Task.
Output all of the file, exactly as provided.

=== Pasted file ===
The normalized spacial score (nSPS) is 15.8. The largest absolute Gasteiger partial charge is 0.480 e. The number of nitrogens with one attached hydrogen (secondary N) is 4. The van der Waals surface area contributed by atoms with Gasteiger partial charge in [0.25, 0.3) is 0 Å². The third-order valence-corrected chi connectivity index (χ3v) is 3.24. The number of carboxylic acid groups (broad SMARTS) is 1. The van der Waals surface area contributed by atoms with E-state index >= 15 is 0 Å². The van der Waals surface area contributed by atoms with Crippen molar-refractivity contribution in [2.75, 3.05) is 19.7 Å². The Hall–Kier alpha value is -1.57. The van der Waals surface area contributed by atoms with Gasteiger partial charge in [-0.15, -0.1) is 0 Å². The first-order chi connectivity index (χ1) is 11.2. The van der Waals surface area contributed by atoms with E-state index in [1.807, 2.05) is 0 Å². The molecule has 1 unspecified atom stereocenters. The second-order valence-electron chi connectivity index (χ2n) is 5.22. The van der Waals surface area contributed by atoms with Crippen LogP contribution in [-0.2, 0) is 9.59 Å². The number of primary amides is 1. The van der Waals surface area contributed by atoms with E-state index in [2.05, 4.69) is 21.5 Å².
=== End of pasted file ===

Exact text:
The normalized spacial score (nSPS) is 15.8. The largest absolute Gasteiger partial charge is 0.480 e. The number of nitrogens with one attached hydrogen (secondary N) is 4. The van der Waals surface area contributed by atoms with Gasteiger partial charge in [0.25, 0.3) is 0 Å². The third-order valence-corrected chi connectivity index (χ3v) is 3.24. The number of carboxylic acid groups (broad SMARTS) is 1. The van der Waals surface area contributed by atoms with E-state index >= 15 is 0 Å². The van der Waals surface area contributed by atoms with Crippen molar-refractivity contribution in [2.75, 3.05) is 19.7 Å². The Hall–Kier alpha value is -1.57. The van der Waals surface area contributed by atoms with Gasteiger partial charge in [-0.15, -0.1) is 0 Å². The first-order chi connectivity index (χ1) is 11.2. The van der Waals surface area contributed by atoms with E-state index in [1.807, 2.05) is 0 Å². The molecule has 1 unspecified atom stereocenters. The second-order valence-electron chi connectivity index (χ2n) is 5.22. The van der Waals surface area contributed by atoms with Crippen LogP contribution in [-0.2, 0) is 9.59 Å². The number of primary amides is 1. The van der Waals surface area contributed by atoms with E-state index in [2.05, 4.69) is 21.5 Å².